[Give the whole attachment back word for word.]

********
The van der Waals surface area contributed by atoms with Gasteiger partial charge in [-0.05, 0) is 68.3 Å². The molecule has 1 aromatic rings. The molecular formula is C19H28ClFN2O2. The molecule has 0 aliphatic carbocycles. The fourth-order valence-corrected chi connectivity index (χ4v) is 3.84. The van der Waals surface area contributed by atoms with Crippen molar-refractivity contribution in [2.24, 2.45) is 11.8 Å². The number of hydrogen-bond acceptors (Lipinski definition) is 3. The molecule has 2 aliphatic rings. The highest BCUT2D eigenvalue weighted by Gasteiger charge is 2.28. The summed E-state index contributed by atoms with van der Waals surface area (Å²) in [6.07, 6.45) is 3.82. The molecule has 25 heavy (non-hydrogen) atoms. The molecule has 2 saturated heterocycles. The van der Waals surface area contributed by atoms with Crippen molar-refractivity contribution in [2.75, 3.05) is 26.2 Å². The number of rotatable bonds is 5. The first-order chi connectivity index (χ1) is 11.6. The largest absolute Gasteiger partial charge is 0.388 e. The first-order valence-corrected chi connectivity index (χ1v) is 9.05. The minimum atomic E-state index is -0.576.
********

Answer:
The van der Waals surface area contributed by atoms with Gasteiger partial charge in [-0.05, 0) is 68.3 Å². The molecule has 1 aromatic rings. The molecular formula is C19H28ClFN2O2. The molecule has 0 aliphatic carbocycles. The fourth-order valence-corrected chi connectivity index (χ4v) is 3.84. The van der Waals surface area contributed by atoms with Crippen molar-refractivity contribution in [2.24, 2.45) is 11.8 Å². The number of hydrogen-bond acceptors (Lipinski definition) is 3. The molecule has 2 aliphatic rings. The highest BCUT2D eigenvalue weighted by Gasteiger charge is 2.28. The summed E-state index contributed by atoms with van der Waals surface area (Å²) in [6.07, 6.45) is 3.82. The molecule has 25 heavy (non-hydrogen) atoms. The molecule has 2 saturated heterocycles. The van der Waals surface area contributed by atoms with Crippen molar-refractivity contribution in [2.75, 3.05) is 26.2 Å². The number of rotatable bonds is 5. The first-order chi connectivity index (χ1) is 11.6. The largest absolute Gasteiger partial charge is 0.388 e. The first-order valence-corrected chi connectivity index (χ1v) is 9.05. The minimum atomic E-state index is -0.576.